It’s my conviction that nothing enduring can be built on violence – Mahatma Gandhi Violence in the name of religion has been an enduring feature of religious history and life, from ancient times to the modern day. But does religion cause violence, or is it simply exploited by those who use violence to achieve their own, often…
It’s my conviction that nothing enduring can be built on violence – Mahatma Gandhi
Violence in the name of religion has been an enduring feature of religious history and life, from ancient times to the modern day. But does religion cause violence, or is it simply exploited by those who use violence to achieve their own, often political, ends?
It is a confusing picture. The latest report by the thinktank Theos shows that 61 per cent of the UK public think the teachings of religions are essentially peaceful, but 70 per cent also think that most of the wars in world history have been caused by religion. The two opinions are not necessarily contradictory but the picture is complex. To add to the confusion, the popular science author Steven Pinker argues that violence has declined over time and we are far less likely to die violently in the western world than any previous generation, yet the latest surveys show that violent crime is increasing. Stabbings in London in 2018 are at a record high and concern about violence in the USA, particularly among young people, is also at record levels.
Not that there is anything new in public concern about violence. It seems to have been going on for years. But recently, the pace of it has accelerated along that road. Admittedly, George Orwell’s apocalyptic prediction has not yet come to pass but his warning, “If you want a vision of the future, imagine a boot stamping on the human face forever”, is a vision too near the truth for comfort.
So, what is the role of religion? First, we should accept that violence is often carried out in the name of religion. In Israel for example, there is a marked increase in religious intemperance, abrasiveness and aggressiveness. This has been fuelled by a lethal combination of Jewish radicalisation, nationalistic chauvinism and political demagoguery. Ugly religious extremism is raising its head and it is clear that a battle is being fought among Israeli Jews over expressions of Jewish radicalism, intolerance and religious violence.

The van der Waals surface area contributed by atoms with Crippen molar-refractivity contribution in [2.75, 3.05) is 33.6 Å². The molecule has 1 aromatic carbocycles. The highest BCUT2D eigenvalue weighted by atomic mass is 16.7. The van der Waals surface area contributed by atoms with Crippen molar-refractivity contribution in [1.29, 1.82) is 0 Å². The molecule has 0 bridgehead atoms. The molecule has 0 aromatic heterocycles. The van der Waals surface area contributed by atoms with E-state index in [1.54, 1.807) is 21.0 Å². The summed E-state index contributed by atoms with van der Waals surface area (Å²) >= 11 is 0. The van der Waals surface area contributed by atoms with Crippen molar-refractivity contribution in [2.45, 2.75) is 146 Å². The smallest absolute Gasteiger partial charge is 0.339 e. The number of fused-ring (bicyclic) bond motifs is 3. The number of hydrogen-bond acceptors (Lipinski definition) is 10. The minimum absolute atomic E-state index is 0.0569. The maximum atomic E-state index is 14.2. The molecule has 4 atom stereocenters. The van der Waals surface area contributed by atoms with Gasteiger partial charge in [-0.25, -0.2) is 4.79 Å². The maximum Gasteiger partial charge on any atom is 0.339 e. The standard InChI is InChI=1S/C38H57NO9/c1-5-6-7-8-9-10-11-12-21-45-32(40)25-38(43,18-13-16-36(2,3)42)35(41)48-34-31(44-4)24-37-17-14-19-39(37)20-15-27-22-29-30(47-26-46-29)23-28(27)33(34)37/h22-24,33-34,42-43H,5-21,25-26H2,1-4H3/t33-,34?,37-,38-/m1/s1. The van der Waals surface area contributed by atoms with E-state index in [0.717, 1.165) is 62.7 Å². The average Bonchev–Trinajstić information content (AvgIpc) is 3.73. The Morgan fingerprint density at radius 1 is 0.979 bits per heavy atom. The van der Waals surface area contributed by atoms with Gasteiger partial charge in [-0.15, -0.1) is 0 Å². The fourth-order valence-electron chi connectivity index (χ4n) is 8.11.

Elsewhere we see a similar picture. In May 2017, an Indian Muslim farmer, Gulam Mohammad, was lynched in the state of Uttar Pradesh. Four men, from an extremist Hindu group, were arrested for his murder. They suspected him of helping a young Muslim neighbour elope with a local Hindu girl, which religious nationalists term a “love-jihad”, that is, an attempt to convert Hindus to Islam through marriage. Like Israel, the political-religious landscape in India has shifted to the right in recent years, and everything from what one eats or who one loves is politicised, and used to polarise. Believe it or not, Hindu nationalists now call for the creation of “anti-Romeo squads”, a kind of moral police force.
Religious violence also generated by cow vigilantes who forcibly ban cow slaughter, search homes and vehicles, set up checkpoints on roads, and in some cases lynch people involved in the beef industry. Cow vigilantism has become a convenient cloak for brutality and murder in the name of the sacred cow. Yet, Hinduism and Judaism also have techniques and strategies for overcoming violence. For example, the traditional and most common Jewish response to violence is based on Jeremiah 29:4-7:
“Thus saith the Lord of hosts, the God of Israel, unto all the captivity, whom I have caused to be carried away captive from Jerusalem unto Babylon:… Seek the peace of the city whither I have caused you to be carried away captive, and pray unto the Lord for it; for in the peace thereof shall ye have peace.”